A conserved motif at the 3' end of genomic RNA of mouse hepatitis virus required for host protein binding and viral RNA replication

Wei Yu, The University of Texas Graduate School of Biomedical Sciences at Houston


The initial step in coronavirus-mouse hepatitis virus (MHV) replication is the synthesis of negative strand RNA from a positive strand genomic RNA template. Our approach to studying MHV RNA replication is to identify the cis-acting signals for RNA synthesis and the protein(s) which recognizes these signals at the 3$\sp\prime$ end of genomic RNA of MHV. To determine whether host cellular and/or virus-specific proteins interact with the 3$\sp\prime$ end of the coronavirus genome, an RNase T$\sb1$ protection/gel mobility shift electrophoresis assay was used to examine cytoplasmic extracts from either mock- or MHV-JHM-infected 17Cl-1 murine cells for the ability to form complexes with defined regions of the genomic RNA. A conserved 11 nucleotide sequence UGAAUGAAGUU at nucleotide positions 36 to 26 from the 3$\sp\prime$ end of genomic RNA was identified to be responsible for the specific binding of host proteins, by using a series of RNA probes with deletions and mutations in this region. The RNA probe containing the 11 nucleotide sequence bound approximately four host cellular proteins with a highly labeled 120 kDa and three minor species with sizes of 103, 81 and 55 kDa, assayed by UV-induced covalent cross-linking. Mutation of the 11 nucleotide motif strongly inhibited cellular protein binding, and decreased the amount of the 103 and 81 kDa proteins in the complex to undetectable levels and strongly reduced the binding of the 120 kDa protein. Less extensive mutations within this 11 nucleotide motif resulted in variable decreases in RNA-protein complex formation depending on each probe tested. The RNA-protein complexes observed with cytoplasmic extracts from MHV-JHM-infected cells in both RNase protection/gel mobility shift and UV cross-linking assays were indistinguishable to those observed with extracts from uninfected cells. To investigate the possible role of this 3$\sp\prime$ protein binding element in viral RNA replication in vivo, defective interfering RNA molecules with complete or partial mutations of the 11 nucleotide conserved sequence were transcribed in vitro, transfected to host 17Cl-1 cells in the presence of helper virus MHV-JHM and analyzed by agarose gel electrophoresis, competitive RT-PCR and direct sequencing of the RT-PCR products. Both negative strand synthesis and positive strand replication of DI RNA were affected by mutation that disrupts RNA-protein complex formation, even though the 11 mutated nucleotides were converted to wild type sequence, presumably by recombination with helper virus. Kinetic analysis indicated that recombination between DI RNA and helper virus occurred 5.5 to 7.5 hours post infection when replication of positive strand DI RNA was barely observed. Replication of positive strand DI RNAs carrying partial mutations within the 11 nucleotide motif was dependent upon recombination events after transfection. Replication was strongly inhibited when reversion to wild type sequence did not occur, and after recombination, reached similar levels as wild type DI RNA. A DI RNA with mutation upstream of the protein binding motif replicated as efficiently as wild type without undergoing recombination. Thus the conserved 11 nucleotide host protein binding motif appears to play an important role in viral RNA replication.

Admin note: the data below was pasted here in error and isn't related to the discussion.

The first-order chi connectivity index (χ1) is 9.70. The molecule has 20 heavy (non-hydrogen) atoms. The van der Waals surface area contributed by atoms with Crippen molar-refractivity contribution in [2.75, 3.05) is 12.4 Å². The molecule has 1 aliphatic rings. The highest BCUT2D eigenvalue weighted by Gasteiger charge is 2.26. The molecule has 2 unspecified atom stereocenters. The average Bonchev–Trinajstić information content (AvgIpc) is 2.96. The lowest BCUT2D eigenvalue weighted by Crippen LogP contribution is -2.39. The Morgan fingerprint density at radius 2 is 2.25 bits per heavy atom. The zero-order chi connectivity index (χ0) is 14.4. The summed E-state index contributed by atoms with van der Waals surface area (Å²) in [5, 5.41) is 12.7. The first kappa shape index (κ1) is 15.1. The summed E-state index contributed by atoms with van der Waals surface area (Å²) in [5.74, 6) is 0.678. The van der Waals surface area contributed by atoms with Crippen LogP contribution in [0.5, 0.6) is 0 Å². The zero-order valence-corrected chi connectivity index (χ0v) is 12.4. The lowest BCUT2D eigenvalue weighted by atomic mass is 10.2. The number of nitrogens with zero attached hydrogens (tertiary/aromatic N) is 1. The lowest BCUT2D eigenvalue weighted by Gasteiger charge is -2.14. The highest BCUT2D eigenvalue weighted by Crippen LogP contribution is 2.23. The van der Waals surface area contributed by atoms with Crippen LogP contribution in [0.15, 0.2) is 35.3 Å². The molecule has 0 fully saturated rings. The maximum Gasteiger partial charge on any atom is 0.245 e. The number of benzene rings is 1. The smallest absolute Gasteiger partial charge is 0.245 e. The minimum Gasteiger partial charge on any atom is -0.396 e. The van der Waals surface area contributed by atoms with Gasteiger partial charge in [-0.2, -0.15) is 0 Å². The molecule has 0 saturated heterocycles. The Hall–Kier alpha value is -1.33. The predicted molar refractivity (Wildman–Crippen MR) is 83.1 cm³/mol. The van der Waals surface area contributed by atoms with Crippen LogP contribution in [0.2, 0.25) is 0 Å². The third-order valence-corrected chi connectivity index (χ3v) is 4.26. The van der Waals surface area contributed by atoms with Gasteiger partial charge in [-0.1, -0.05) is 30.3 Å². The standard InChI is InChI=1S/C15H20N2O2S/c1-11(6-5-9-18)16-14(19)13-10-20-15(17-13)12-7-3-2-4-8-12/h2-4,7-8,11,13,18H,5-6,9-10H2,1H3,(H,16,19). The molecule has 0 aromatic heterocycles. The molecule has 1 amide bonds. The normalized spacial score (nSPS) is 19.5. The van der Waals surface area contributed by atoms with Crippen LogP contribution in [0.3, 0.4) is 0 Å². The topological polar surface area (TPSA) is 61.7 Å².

Subject Area

Molecular biology|Microbiology

Recommended Citation

Yu, Wei, "A conserved motif at the 3' end of genomic RNA of mouse hepatitis virus required for host protein binding and viral RNA replication" (1995). Texas Medical Center Dissertations (via ProQuest). AAI9601208.